This is the work of Ammar Abu Bakr and Farik, who belong to the "No Walls" movement. The trompe-l'oeil of a street scene is painted on the blocks of a barricade put up during the revolution to prevent demonstrators from storming the Interior Ministry.
The photographer who works under the pseudonym "El-Zeft" captured this image and named it "Peace Machine." The book "Walls of Freedom" features some 750 photographs and expressive works of graffiti by close to 100 artists. The publication of this book was forbidden in Egypt because it supposedly incites the reader to engage in violence against the government.
Portraits of the heroes of the revolution: "The police would remove a work of graffiti even if it served to honour one of their own men – just as they removed my graffiti of General Batran, who lost his life during the first attacks of the revolution," says Ammar Abu Bakr.
This work of graffiti by the artist Hanaa El Degham ironically portrays the queues of Egyptians waiting to vote. The queue is just as long as that of Egyptians having to wait for gas cylinders, often resulting in skirmishes between those waiting.
The Interior Ministry could not immediately be reached for comment, but a security source told journalists an arrest warrant had been issued against Abdel Fattah over accusations of publishing false news and inciting people to protest.
Abdel Fattah was a leading voice among the liberal youth who initially led the 2011 uprising that ended the 30-year rule of autocrat Hosni Mubarak.
Mohamed al-Baqer, a lawyer representing Abdel Fattah, was arrested late on Sunday while waiting for the interrogation of his client to start at the national security prosecutor's office, said another lawyer, Amr Imam, who witnessed the incident.
"This is a blatant violation against lawyers.. Lawyers are immune while working, just like judges and prosecutors. As a lawyer, I am afraid about getting arrested right now," he added.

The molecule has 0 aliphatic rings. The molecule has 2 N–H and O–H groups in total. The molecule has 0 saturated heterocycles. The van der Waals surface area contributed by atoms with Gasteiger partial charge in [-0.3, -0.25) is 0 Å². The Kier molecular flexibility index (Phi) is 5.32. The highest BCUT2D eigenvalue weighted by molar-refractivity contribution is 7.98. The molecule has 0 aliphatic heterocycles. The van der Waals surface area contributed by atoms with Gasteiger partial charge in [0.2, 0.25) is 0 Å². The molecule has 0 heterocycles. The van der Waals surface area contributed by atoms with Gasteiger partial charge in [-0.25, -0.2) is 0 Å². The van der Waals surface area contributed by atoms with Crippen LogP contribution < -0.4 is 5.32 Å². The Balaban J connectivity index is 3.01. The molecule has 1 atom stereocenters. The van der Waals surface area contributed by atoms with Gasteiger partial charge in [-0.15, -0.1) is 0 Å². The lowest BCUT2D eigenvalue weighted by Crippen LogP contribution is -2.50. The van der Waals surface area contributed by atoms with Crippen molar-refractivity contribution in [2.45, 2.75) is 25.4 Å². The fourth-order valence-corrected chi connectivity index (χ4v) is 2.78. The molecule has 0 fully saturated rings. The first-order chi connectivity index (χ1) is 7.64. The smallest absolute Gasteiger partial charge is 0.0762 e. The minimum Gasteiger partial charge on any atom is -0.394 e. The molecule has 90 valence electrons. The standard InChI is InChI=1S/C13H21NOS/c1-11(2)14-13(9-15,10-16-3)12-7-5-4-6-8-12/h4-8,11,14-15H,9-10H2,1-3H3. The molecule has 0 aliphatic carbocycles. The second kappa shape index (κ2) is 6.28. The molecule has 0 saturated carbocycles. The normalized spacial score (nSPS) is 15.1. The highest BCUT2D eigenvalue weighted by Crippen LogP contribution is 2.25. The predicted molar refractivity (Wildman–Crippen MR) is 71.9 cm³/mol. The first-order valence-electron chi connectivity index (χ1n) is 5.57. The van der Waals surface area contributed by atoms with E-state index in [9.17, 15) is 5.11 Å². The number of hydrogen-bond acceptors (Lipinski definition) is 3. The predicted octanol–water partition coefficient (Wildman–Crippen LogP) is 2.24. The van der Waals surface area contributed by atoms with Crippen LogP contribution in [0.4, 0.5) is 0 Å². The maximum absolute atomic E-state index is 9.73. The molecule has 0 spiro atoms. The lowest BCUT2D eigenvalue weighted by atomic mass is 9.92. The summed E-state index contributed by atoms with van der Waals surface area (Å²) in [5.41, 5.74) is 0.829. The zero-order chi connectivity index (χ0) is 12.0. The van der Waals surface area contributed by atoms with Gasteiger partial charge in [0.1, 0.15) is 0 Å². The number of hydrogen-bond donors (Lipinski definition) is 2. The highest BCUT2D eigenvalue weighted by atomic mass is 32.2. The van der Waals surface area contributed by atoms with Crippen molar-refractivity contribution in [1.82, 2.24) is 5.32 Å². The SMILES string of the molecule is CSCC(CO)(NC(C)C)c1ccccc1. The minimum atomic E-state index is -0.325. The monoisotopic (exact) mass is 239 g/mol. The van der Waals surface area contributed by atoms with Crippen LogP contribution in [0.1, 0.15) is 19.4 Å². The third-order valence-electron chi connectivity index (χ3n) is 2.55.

Rights groups say the crackdown by Sisi's government on dissent is the most severe crackdown in recent memory. The president's backers say the authorities need to stabilise Egypt after the turmoil following the 2011 uprising.
Several hundred of those detained in the past week, including writers, activists and opposition figures, have been placed under investigation on allegations of using social media to spread false news, joining a banned terrorist group and protesting without a permit, defence lawyers say.
The United Nations High Commissioner for Human Rights, Michelle Bachelet, expressed concern on Friday over the human rights situation in Egypt.
"I remind the Egyptian government that under international law people have a right to protest peacefully," Bachelet said, adding they had a right to express opinions on social media.
"They should never be detained, let alone charged with serious offences, simply for exercising those rights,” she said.
Egypt's Foreign Ministry dismissed the U.N. statement, saying it was "based on baseless information". (Reuters)